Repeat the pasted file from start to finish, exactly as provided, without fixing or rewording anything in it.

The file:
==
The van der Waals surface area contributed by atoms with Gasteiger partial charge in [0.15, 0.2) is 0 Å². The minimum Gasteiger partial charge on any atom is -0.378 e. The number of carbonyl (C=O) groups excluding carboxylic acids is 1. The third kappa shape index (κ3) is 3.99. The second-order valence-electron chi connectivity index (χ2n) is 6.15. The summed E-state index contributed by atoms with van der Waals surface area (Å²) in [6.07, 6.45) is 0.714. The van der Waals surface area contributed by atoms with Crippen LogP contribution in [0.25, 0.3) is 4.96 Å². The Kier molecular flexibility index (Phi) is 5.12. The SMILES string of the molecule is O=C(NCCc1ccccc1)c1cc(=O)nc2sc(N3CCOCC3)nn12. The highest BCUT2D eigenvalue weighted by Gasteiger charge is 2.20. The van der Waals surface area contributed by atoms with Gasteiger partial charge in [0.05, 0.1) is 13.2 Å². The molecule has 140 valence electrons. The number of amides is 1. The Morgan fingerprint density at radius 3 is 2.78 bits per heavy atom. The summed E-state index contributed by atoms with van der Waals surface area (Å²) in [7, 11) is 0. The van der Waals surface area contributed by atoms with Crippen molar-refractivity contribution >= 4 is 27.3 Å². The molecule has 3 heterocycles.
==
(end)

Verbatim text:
The van der Waals surface area contributed by atoms with Gasteiger partial charge in [0.15, 0.2) is 0 Å². The minimum Gasteiger partial charge on any atom is -0.378 e. The number of carbonyl (C=O) groups excluding carboxylic acids is 1. The third kappa shape index (κ3) is 3.99. The second-order valence-electron chi connectivity index (χ2n) is 6.15. The summed E-state index contributed by atoms with van der Waals surface area (Å²) in [6.07, 6.45) is 0.714. The van der Waals surface area contributed by atoms with Crippen LogP contribution in [0.25, 0.3) is 4.96 Å². The Kier molecular flexibility index (Phi) is 5.12. The SMILES string of the molecule is O=C(NCCc1ccccc1)c1cc(=O)nc2sc(N3CCOCC3)nn12. The highest BCUT2D eigenvalue weighted by Gasteiger charge is 2.20. The van der Waals surface area contributed by atoms with Gasteiger partial charge in [0.05, 0.1) is 13.2 Å². The molecule has 140 valence electrons. The number of amides is 1. The Morgan fingerprint density at radius 3 is 2.78 bits per heavy atom. The summed E-state index contributed by atoms with van der Waals surface area (Å²) in [7, 11) is 0. The van der Waals surface area contributed by atoms with Crippen molar-refractivity contribution >= 4 is 27.3 Å². The molecule has 3 heterocycles.